The Fuyu is not astringent. It is sweet when firm and is the best choice for slicing and dicing. It makes the best salads, tossed with baby greens, Asian pears, pecans, pomegranate seeds and a light vinaigrette. Try it sautéed in garlic with the last of the season’s heirloom tomatoes and Parmesan. Or slice it paper-thin like carpaccio, drizzled with olive oil and dotted with goat cheese.
But my favorite use for persimmons is in a spicy, nutty baked pudding that I was taught in culinary school. It was during this course that I learned firsthand what an unripe Hachiya could do to your mouth — and your GPA. My second attempt was better, and I have been making it every year since. Try this recipe when you have a hankering for pumpkin spice but prefer to avoid the ridicule.

Bo Friberg’s Persimmon Pudding

Bo Friberg was my chef. He was classically trained in Sweden, honed his skills on the world’s great cruise lines and owned his own successful shop before joining the faculty of the California Culinary Academy in San Francisco, which I attended in the 1980s. He was a master of marzipan modeling (his vanity license plate read “MARZIPAN”), and the author of The Professional Pastry Chef, the industry’s standard, now in its fifth edition. The first edition was my textbook, and it is from there that I have, over the years, adapted this ode to fall.

Ingredients:

1 cup golden or muscat raisins
1 cup dark rum (I prefer Myers’s.)
1 cup persimmon purée (I prefer very ripe Hachiyas, but Fuyus work as well. To make purée, scoop fruit out of skin into a blender or food processor. After processing, push through a strainer for the finest consistency.)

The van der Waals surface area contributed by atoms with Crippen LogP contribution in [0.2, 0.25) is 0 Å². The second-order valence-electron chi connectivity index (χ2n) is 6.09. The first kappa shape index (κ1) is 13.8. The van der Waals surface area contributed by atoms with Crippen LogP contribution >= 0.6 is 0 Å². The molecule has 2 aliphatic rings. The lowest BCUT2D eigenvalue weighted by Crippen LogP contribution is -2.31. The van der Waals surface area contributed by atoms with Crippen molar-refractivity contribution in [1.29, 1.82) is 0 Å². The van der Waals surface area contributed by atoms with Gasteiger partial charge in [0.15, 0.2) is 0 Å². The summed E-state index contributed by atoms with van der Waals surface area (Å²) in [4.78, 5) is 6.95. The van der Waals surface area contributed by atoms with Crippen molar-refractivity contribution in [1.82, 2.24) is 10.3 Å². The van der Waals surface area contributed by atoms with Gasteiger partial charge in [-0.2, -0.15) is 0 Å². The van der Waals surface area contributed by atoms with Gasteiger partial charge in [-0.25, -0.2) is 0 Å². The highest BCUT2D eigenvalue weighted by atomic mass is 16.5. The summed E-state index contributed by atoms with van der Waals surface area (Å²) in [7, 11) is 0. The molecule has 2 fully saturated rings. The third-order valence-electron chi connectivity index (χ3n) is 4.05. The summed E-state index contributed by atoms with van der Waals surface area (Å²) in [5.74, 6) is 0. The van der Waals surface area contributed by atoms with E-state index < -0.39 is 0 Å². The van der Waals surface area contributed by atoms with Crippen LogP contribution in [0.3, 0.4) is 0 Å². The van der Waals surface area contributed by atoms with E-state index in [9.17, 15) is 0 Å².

1¼ cups granulated sugar
1 teaspoon vegetable oil
1 teaspoon vanilla extract (I prefer Mexican vanilla.)

¾ cup whole wheat flour
1 teaspoon baking soda
1 teaspoon sea salt
½ teaspoon ground cardamom
½ teaspoon ground ginger
¼ teaspoon ground cinnamon
¼ teaspoon freshly grated or ground nutmeg
¼ teaspoon ground allspice
1 cup chopped pecans or walnuts
½ cup milk¾ cup whole wheat flour
1 teaspoon baking soda
1 teaspoon sea salt
½ teaspoon ground cardamom
½ teaspoon ground ginger
¼ teaspoon ground cinnamon
¼ teaspoon freshly grated or ground nutmeg
¼ teaspoon ground allspice
1 cup chopped pecans or walnuts
½ cup milk

Method

1. Cover raisins with rum and set aside to plump overnight (or, if you are in a hurry, microwave until warm, then set aside for 1 hour).
2. Preheat oven to 325°, and coat a bundt pan with pan spray.
3. Combine persimmon purée with sugar, oil and vanilla, then mix well. Sift together flour, baking soda, salt and spices, and fold into mixture. Drain the raisins (reserve the liquid), and stir them in, along with the nuts. Slowly stir the milk in last. Transfer the batter to prepared bundt pan, and bake for 1 hour, or until firm to the touch. When cool, invert onto a serving platter. Serve pudding with whipped cream spiked with the reserved raisin rum, and a quick grate of nutmeg.

Leslie Bilderback is a certified master baker, chef and cookbook author. She lives in South Pasadena and teaches her techniques online at culinarymasterclass.com.